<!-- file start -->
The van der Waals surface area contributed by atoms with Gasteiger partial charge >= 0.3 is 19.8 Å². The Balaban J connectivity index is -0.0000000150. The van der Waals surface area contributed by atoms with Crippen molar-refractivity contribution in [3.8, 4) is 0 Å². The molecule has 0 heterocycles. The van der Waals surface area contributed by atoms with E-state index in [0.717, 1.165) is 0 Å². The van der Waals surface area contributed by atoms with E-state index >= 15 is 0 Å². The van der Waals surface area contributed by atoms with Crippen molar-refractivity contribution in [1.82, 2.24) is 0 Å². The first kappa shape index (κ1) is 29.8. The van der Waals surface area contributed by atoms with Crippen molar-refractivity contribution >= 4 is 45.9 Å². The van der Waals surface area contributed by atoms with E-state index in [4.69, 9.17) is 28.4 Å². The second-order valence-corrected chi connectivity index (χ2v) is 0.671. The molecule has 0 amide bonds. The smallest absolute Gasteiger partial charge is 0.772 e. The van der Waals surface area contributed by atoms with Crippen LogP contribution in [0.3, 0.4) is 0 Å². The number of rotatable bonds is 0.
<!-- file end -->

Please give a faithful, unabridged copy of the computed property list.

The van der Waals surface area contributed by atoms with Gasteiger partial charge >= 0.3 is 19.8 Å². The Balaban J connectivity index is -0.0000000150. The van der Waals surface area contributed by atoms with Crippen molar-refractivity contribution in [3.8, 4) is 0 Å². The molecule has 0 heterocycles. The van der Waals surface area contributed by atoms with E-state index in [0.717, 1.165) is 0 Å². The van der Waals surface area contributed by atoms with E-state index >= 15 is 0 Å². The van der Waals surface area contributed by atoms with Crippen molar-refractivity contribution in [1.82, 2.24) is 0 Å². The first kappa shape index (κ1) is 29.8. The van der Waals surface area contributed by atoms with Crippen molar-refractivity contribution >= 4 is 45.9 Å². The van der Waals surface area contributed by atoms with E-state index in [4.69, 9.17) is 28.4 Å². The second-order valence-corrected chi connectivity index (χ2v) is 0.671. The molecule has 0 amide bonds. The smallest absolute Gasteiger partial charge is 0.772 e. The van der Waals surface area contributed by atoms with Crippen LogP contribution in [0.3, 0.4) is 0 Å². The number of rotatable bonds is 0.